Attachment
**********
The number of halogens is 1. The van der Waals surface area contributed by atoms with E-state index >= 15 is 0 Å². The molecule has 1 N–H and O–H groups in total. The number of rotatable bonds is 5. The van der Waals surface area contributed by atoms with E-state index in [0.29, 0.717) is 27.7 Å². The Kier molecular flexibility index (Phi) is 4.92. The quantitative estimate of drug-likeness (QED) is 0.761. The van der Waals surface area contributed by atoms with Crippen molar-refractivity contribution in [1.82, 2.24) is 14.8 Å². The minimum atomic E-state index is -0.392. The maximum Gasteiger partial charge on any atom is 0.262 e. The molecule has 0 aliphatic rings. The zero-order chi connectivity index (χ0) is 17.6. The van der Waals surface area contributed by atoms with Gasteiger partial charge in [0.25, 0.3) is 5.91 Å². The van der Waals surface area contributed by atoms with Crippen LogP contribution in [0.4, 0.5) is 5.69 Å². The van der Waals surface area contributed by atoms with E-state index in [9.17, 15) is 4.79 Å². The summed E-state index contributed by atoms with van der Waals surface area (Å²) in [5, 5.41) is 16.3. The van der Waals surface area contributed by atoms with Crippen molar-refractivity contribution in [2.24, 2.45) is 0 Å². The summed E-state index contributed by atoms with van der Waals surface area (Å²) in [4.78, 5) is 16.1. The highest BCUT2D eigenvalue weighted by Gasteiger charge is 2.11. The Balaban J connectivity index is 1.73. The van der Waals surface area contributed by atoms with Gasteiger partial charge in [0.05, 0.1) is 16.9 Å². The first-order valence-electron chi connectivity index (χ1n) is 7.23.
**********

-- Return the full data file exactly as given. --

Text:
The number of halogens is 1. The van der Waals surface area contributed by atoms with E-state index >= 15 is 0 Å². The molecule has 1 N–H and O–H groups in total. The number of rotatable bonds is 5. The van der Waals surface area contributed by atoms with E-state index in [0.29, 0.717) is 27.7 Å². The Kier molecular flexibility index (Phi) is 4.92. The quantitative estimate of drug-likeness (QED) is 0.761. The van der Waals surface area contributed by atoms with Crippen molar-refractivity contribution in [1.82, 2.24) is 14.8 Å². The minimum atomic E-state index is -0.392. The maximum Gasteiger partial charge on any atom is 0.262 e. The molecule has 0 aliphatic rings. The zero-order chi connectivity index (χ0) is 17.6. The van der Waals surface area contributed by atoms with Gasteiger partial charge in [0.25, 0.3) is 5.91 Å². The van der Waals surface area contributed by atoms with Crippen LogP contribution in [0.4, 0.5) is 5.69 Å². The van der Waals surface area contributed by atoms with E-state index in [9.17, 15) is 4.79 Å². The summed E-state index contributed by atoms with van der Waals surface area (Å²) in [5, 5.41) is 16.3. The van der Waals surface area contributed by atoms with Crippen molar-refractivity contribution in [2.24, 2.45) is 0 Å². The summed E-state index contributed by atoms with van der Waals surface area (Å²) in [4.78, 5) is 16.1. The highest BCUT2D eigenvalue weighted by Gasteiger charge is 2.11. The Balaban J connectivity index is 1.73. The van der Waals surface area contributed by atoms with Gasteiger partial charge in [0.05, 0.1) is 16.9 Å². The first-order valence-electron chi connectivity index (χ1n) is 7.23.